As he got up to speed, he shot landscapes, architecture, sunsets and graffiti -- whatever caught his eye as he roamed the world. In one series, published in a 2007 book, he photographed sand-filled houses in an abandoned mining town in Namibia. His work has been exhibited in galleries across the country and has landed in collections of several museums including the Los Angeles County Museum of Art and the Denver Art Museum.

The Holocaust project began a few years ago, when Ehrlich spotted an article about the Bad Arolsen archive in the International Herald Tribune. “About two years ago, I tried to gain access to it and could not,” he says. “Then I found out that the victims, not many of whom are left, and their families were having the same problem.”

Created by the International Committee of the Red Cross after World War II to help track down missing people and reunite families and funded by the German government, the International Tracing Service is supervised by an international commission, composed of representatives from 11 countries. “For reasons that are not well understood, they kept this under wraps for a long time. That’s not to say some people did not get in, but very few.”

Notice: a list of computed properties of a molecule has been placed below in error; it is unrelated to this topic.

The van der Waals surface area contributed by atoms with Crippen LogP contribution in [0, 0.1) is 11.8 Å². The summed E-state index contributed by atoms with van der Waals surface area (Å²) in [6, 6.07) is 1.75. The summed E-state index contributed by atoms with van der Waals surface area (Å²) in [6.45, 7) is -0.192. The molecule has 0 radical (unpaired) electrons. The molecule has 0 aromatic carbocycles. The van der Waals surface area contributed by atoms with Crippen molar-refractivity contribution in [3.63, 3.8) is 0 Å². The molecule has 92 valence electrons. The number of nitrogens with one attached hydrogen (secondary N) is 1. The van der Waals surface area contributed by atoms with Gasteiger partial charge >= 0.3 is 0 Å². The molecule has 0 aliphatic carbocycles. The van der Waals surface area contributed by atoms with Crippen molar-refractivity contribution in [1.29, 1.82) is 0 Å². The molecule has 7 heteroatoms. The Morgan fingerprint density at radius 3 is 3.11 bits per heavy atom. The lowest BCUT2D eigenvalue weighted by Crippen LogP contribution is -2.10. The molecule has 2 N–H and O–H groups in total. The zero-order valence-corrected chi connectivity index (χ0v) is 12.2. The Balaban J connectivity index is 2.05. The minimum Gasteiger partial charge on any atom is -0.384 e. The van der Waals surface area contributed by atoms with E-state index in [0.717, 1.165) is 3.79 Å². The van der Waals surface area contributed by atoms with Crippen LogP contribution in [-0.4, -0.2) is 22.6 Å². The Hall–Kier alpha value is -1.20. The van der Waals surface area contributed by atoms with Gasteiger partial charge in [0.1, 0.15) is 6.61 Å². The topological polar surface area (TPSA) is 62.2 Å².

When criticism of ITS policies and practices had been aired previously, defenders of the agency had contended that putting the archive in usable order would be an enormous task and that privacy issues would make public access complicated.

Refusing to accept defeat, Ehrlich made lots of calls and eventually reached a U.S. State Department official who made the necessary connection. He was on his way, but not without trepidation. “Not only was I unsure about how I would be received, I didn’t know if this would be a good photographic opportunity,” he says. “And then, when you go to the place, it’s overwhelming.”

His timing was fortuitous. After much delay, the ITS had begun digitizing the archive to preserve the documents and make them available online at other Holocaust centers -- including Yad Vashem in Jerusalem, the U.S. Holocaust Memorial Museum in Washington, D.C., and Poland’s Institute of National Remembrance, based in Warsaw. Although the project will take years to complete, staff members familiar with the material offered guidance to the California photographer.

“The people there were very nice to me,” Ehrlich says, “and yet this is a job for them. They come to work at 8 a.m. and leave at 5 p.m.”

“The hardest part was that I wanted the images to be photographically exciting, but the subject is so nasty,” he says. “How do you make something artistic when it’s so emotional and horrible? I just had to do the best I could.”